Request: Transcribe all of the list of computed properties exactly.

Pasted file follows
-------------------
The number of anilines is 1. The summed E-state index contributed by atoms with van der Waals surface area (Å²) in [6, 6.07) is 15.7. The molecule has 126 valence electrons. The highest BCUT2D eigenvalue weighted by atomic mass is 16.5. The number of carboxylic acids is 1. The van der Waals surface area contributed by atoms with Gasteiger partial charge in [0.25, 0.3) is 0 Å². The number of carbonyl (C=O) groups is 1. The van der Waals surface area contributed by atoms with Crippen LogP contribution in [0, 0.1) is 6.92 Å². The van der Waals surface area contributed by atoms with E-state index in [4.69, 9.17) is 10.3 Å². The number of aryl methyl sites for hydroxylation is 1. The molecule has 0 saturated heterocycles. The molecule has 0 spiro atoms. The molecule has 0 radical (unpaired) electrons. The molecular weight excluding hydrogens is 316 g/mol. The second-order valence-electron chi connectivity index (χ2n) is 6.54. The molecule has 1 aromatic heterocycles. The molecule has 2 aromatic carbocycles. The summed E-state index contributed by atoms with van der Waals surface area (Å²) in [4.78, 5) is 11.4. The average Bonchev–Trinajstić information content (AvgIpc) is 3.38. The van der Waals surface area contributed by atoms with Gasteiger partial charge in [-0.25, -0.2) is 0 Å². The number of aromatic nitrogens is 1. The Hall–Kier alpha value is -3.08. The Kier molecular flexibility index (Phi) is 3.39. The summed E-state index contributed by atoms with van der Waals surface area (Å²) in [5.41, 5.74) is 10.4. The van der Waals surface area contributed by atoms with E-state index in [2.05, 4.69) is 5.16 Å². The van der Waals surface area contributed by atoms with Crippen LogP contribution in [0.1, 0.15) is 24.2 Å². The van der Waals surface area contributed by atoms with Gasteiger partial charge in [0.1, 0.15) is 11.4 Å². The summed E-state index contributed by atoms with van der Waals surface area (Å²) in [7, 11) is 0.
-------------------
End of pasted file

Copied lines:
The number of anilines is 1. The summed E-state index contributed by atoms with van der Waals surface area (Å²) in [6, 6.07) is 15.7. The molecule has 126 valence electrons. The highest BCUT2D eigenvalue weighted by atomic mass is 16.5. The number of carboxylic acids is 1. The van der Waals surface area contributed by atoms with Gasteiger partial charge in [0.25, 0.3) is 0 Å². The number of carbonyl (C=O) groups is 1. The van der Waals surface area contributed by atoms with Crippen LogP contribution in [0, 0.1) is 6.92 Å². The van der Waals surface area contributed by atoms with E-state index in [4.69, 9.17) is 10.3 Å². The number of aryl methyl sites for hydroxylation is 1. The molecule has 0 saturated heterocycles. The molecule has 0 spiro atoms. The molecule has 0 radical (unpaired) electrons. The molecular weight excluding hydrogens is 316 g/mol. The second-order valence-electron chi connectivity index (χ2n) is 6.54. The molecule has 1 aromatic heterocycles. The molecule has 2 aromatic carbocycles. The summed E-state index contributed by atoms with van der Waals surface area (Å²) in [4.78, 5) is 11.4. The average Bonchev–Trinajstić information content (AvgIpc) is 3.38. The van der Waals surface area contributed by atoms with Gasteiger partial charge in [-0.25, -0.2) is 0 Å². The number of aromatic nitrogens is 1. The Hall–Kier alpha value is -3.08. The Kier molecular flexibility index (Phi) is 3.39. The summed E-state index contributed by atoms with van der Waals surface area (Å²) in [5.41, 5.74) is 10.4. The van der Waals surface area contributed by atoms with E-state index in [2.05, 4.69) is 5.16 Å². The van der Waals surface area contributed by atoms with Crippen LogP contribution in [0.1, 0.15) is 24.2 Å². The van der Waals surface area contributed by atoms with Gasteiger partial charge in [0.1, 0.15) is 11.4 Å². The summed E-state index contributed by atoms with van der Waals surface area (Å²) in [7, 11) is 0.